Punjab: Farmers manage to sow around 70% of wheat; arthiyas to the rescue

Punjab received Rs 26,000 crore CCL for paddy procurement of which only Rs 12,000 crores have been paid to farmers till date.

Written by Anju Agnihotri Chaba | Jalandhar | Published:November 18, 2016 4:50 am
Food Minister Ram Vilas Paswan, India Food buffer stcok, India Wheat stock, India wheat stock, India news, India wheat shortage news, Wheat shortage in Inda news, latest news, India news, national news Wheat prices have witnessed an upward trend and rates have risen by about Rs 250 per quintal in the wholesale market. (Express Photo)

SOWING HAS been going on smoothly and the area covered is higher than last season despite a double jeopardy situation for farmers in the peak wheat sowing season. Although farmers were still awaiting payment for their crop when the government pulled out the Rs 500/1,000 notes, it does not appear to have affected sowing despite concerns expressed by some farmers last week.

According to figures provided by the agriculture department, farmers have completed sowing on 70 per cent of the total targeted area till date. The sowing season will last till November 25. Sowing wheat costs Rs 5,000 per acre, which includes the cost of seeds, fertilisers and pesticides.

The Indian Express spoke to several farmers, seed-and-fertiliser dealers and arhtiyas (commission agents) who said sowing had taken place without disruption because of two reasons. Farmers had already purchased the seed and fertilisers before the old currency was scrapped; and secondly, the tight-knit relationship between farmers and arhtiyas had helped to prevent a crisis.

Farmer Pardeep Singh (name changed) of Bathan village said he waited for his paddy payment of Rs 1.5 lakh from the government for three weeks after selling it on October 20 but when he did not receive the money, he took Rs 50,000 cash from his arhtiya in old notes of Rs 500 and Rs 1,000 and deposited the amount in his own account. Singh then withdrew money from his account in new currency, bought his materials and began sowing wheat on his five acres. “When the government releases my payment, I will repay the arhtiya in new currency,” he added.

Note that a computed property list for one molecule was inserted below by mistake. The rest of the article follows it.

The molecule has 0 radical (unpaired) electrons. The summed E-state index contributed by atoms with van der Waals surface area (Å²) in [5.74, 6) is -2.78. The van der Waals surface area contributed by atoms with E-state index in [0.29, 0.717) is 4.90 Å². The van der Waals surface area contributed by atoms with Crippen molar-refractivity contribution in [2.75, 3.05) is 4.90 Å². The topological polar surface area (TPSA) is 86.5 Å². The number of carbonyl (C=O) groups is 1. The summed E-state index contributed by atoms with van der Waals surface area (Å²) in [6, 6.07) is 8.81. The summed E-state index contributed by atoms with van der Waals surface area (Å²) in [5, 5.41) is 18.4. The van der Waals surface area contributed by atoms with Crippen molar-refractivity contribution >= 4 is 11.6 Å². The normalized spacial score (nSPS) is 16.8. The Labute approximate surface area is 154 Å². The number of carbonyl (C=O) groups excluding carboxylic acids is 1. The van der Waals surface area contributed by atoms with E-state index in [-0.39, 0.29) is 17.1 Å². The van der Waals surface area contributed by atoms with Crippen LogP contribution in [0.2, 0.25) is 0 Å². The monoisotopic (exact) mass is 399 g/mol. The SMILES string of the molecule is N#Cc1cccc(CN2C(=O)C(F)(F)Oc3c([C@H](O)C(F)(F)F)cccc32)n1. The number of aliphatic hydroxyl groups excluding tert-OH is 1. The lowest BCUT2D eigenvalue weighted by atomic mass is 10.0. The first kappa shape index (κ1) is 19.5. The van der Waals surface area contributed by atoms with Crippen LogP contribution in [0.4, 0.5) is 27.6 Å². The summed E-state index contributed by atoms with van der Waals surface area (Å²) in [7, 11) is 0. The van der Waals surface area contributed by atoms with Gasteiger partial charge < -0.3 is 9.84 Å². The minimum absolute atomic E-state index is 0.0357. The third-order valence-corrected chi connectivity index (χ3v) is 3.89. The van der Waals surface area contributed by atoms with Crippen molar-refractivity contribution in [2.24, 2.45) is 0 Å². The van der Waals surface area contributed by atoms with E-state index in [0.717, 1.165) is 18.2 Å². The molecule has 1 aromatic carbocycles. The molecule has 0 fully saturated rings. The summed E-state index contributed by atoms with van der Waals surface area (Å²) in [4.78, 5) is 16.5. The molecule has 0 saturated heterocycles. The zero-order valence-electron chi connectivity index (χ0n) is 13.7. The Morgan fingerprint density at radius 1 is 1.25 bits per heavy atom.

Singh explained that during the sowing season, arhtiyas keep large amounts of cash with them becaue farmers usually approach them for loans that they repay when they receive procurement payouts from the government. “We do not know if this cash with arhtiyas is white or black. But we are left with no other option when the government does not release our payment,” said the farmer.

Harnek Singh, another farmer with four acres in Kohala village, revealed that he also took Rs 20,000 from his agents and got some amount exchanged at the bank to complete his sowing.

Punjab received Rs 26,000 crore CCL for paddy procurement of which only Rs 12,000 crores have been paid to farmers till date. There has been no payment since October 15. Punjab Arhtiya Association President Vijay Kalra said they were told that the remaining money would be released by October 16 which is yet to happen.

“I even took fertilisers and pesticides from my arhtiya and will make all payments to him when I get the money from the government,” said Sohan Singh, a farmer from Lambra, adding that the new currency was not available with him and also he did not have much balance in the banks to meet his wheat sowing needs.

A large number of arhtiyas also hold licence to sell fertilisers and pesticides. Rajnish Sharma, a dealer of pesticides, seeds and fertilisers, said his business had gone down by 90 per cent because farmers do not have enough amount to purchase from them, preferring to go to the agents, who give the stuff to them as debt.

“Our main products like fertilisers are not being purchased by farmers as they are either waiting to come sufficient new currency in the market or getting it from their commission agents,” said another fertiliser dealer Amrik Singh.

Agriculture department sources said that when the Rs 500/Rs 1,000 notes were declared illegal, farmers panicked and started taking old notes from whoever offered it to them, including arhtiyas, deposited those in their bank accounts or exchanged them for legal currency and began using that to sow wheat. “There are over 26,000 registered commission agents in Punjab and around 20-50 farmers are attached to every agent here,” said a senior officer in the agriculture department, adding that the farmers are largely dependent on the arhtiyas for financial help.